Bagging the baggy for a slimmer look

April 16, 2007|By Tanika White | Tanika White,sun reporter

On a sunny afternoon at Lexington Market recently, Travis Johnson strolled through wearing a green T-shirt emblazoned with "DC," for DC Shoes, a popular skater brand that is up and coming in the urban sector.

The Frederick Douglass High School senior bought his shirt - a size medium - from PacSun, a mall-based apparel chain that specializes in surf and skate merchandise.

His fashion choice is notable for two reasons: Johnson, 18, doesn't own a skateboard, and it wasn't too long ago that he wouldn't dare be caught on the street in a shirt that was sized any smaller than extra-large.

"I think all the baggy clothes are just not all that no more," Johnson says.

Quite a statement, considering that for more than a decade urban fashion could generally be described with one word: oversized.

These days, urban fashion is slimming down. The change has come in part because hip-hop stars - who often set the tone for fashion on the streets - are getting older. And also because of the crossover appeal of skateboarders, whose slender street styles always have been antithetical to that of their XXXL hip-hop counterparts.

"You've got Usher with his blazer, Jay-Z with his suits. So the younger kids are seeing a new style come in. And since the younger kids are influenced by older people, well, they're going to slim down too," says Kionna Coleman, senior editor at MR (Menswear Retailing), a trade publication based in New York that has written about the changes in the urban silhouette.

Merchandisers and retailers are calling the blend of skate sensibilities and urban wear "skurban" - with jeans and pants cut slimmer and tighter around the natural waistline, tops being worn true to size, and even some sneakers becoming more streamlined, more colorful and less basketball-bulky.

The look is still a little loose, just not as ultra-baggy as before.

"Customers are buying their clothes in a more true size," says Antonio Gray, apparel buyer for the region's DTLR (formerly Downtown Locker Room) stores. "So if they were in the past an extra large, they may have bought a 2x or 3x, because they wanted to exaggerate a look. But now they're wearing an extra large. By urban standards that's wearing your clothes smaller, but by other standards, it would be normal. This goes for pants too." The true-to-size looks are more evolution than revolution, experts say.

"The hip-hop community continues to evolve, and I think that what people once thought of as being, almost iconoclastically, from the hip-hop community has evolved also," says Mark-Evan Blackman, chairman of the menswear design department at New York's Fashion Institute of Technology. "So where you had ... big oversized buckles, the boxer shorts down beyond the butt cheeks, and oversized, well, really unsized garments ... that's changed because this customer has grown up."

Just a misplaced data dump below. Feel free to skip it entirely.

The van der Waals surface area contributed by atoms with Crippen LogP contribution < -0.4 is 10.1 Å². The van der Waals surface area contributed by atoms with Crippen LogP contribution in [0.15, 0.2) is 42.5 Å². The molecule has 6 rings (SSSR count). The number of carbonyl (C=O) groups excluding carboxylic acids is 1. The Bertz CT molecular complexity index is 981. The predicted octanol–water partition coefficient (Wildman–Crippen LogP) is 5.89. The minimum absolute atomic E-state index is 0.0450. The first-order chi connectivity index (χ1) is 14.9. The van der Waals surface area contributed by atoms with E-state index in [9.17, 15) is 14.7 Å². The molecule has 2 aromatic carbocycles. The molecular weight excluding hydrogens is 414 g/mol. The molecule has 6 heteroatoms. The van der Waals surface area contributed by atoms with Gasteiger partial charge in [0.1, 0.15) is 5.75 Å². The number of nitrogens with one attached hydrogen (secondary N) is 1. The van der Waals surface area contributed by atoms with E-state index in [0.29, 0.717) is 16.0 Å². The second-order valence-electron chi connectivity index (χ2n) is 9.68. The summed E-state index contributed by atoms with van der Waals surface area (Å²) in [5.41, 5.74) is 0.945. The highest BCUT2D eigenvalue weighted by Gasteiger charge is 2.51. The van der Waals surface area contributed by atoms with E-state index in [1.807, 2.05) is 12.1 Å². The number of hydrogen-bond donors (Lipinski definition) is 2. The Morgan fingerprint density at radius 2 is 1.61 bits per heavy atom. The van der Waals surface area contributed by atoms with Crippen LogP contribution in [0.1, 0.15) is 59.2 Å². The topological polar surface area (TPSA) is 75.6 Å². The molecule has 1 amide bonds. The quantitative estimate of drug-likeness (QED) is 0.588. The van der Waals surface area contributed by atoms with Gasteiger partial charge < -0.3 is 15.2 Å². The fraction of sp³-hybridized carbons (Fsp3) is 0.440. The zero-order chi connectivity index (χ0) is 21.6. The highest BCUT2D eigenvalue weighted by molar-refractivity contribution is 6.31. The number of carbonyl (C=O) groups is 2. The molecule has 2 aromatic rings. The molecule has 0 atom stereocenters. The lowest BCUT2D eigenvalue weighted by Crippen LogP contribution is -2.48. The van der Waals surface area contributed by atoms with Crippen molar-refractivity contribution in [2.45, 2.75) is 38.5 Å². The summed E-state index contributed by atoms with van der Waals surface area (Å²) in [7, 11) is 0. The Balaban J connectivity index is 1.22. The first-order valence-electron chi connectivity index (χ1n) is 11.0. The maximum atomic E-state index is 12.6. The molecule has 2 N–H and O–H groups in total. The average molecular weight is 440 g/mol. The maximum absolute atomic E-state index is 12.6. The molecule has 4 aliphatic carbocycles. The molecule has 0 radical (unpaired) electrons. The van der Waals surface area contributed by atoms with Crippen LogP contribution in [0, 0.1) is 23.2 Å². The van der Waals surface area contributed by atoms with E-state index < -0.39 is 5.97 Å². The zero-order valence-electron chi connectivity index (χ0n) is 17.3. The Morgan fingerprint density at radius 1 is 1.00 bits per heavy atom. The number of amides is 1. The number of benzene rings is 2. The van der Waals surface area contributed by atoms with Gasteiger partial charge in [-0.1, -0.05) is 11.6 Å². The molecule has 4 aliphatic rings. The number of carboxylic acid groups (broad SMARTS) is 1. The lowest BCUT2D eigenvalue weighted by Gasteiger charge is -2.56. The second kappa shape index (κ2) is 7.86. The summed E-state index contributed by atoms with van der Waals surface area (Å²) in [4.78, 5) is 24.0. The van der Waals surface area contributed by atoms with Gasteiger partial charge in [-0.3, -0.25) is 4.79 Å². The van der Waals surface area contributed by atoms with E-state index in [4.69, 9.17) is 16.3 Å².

Blackman likened the marriage of street fashion and skate fashion to an earlier music melding: that of 1960s rock 'n' roll and Motown into 1970s disco. Rock 'n' rollers had a look and feel different from that of Motown-listeners. But each genre pulled bits and pieces from the other to make disco, which had a more universal appeal.

"I don't think the kids perceive this [new look of hip-hop] as borrowing from another culture; they feel they own it," says Blackman. "Kids who grew up in Danbury, Conn., don't feel that this is not their music. They feel they own it. They feel they're a part of it. And I think hip-hop is no different."

This street trend toward true-fit clothing has been seen for several years on high-fashion runways in Europe and New York, experts say.

"It's really a trickle down effect," says James Hurley, managing director and senior research analyst for Telsey Advisory Group, a New York independent equity research firm focused on the retail and consumer sector. "We've seen the most aspirational, high-end brands, they've been promoting a slimmer silhouette for a couple of years now."

But it's only just now that the look is taking a real foothold on the streets.

"Back then, if you wore a small shirt," says Donald Terry Jr., a senior at Morgan State University, "they'd say, 'Yo, artsy!' Or 'Yo, smedium!'" (An insulting blend of small and medium.)

To avoid the teasing, Terry, 24, once clad himself in "baggy jeans with a big white T, with Timberland boots and a jersey," he says. But Terry is now, and always has been, more comfortable in closer-fitting jeans, colorful skater-inspired sneakers and a polo-style shirt - size small.

His fashion sense looks similar in many ways to several hip-hop stars, such as Pharrell and Lupe Fiasco, who are themselves fans of skateboarding and skate styles, and also more traditional rappers such as Lil' Wayne and Dipset co-founder Jim Jones.

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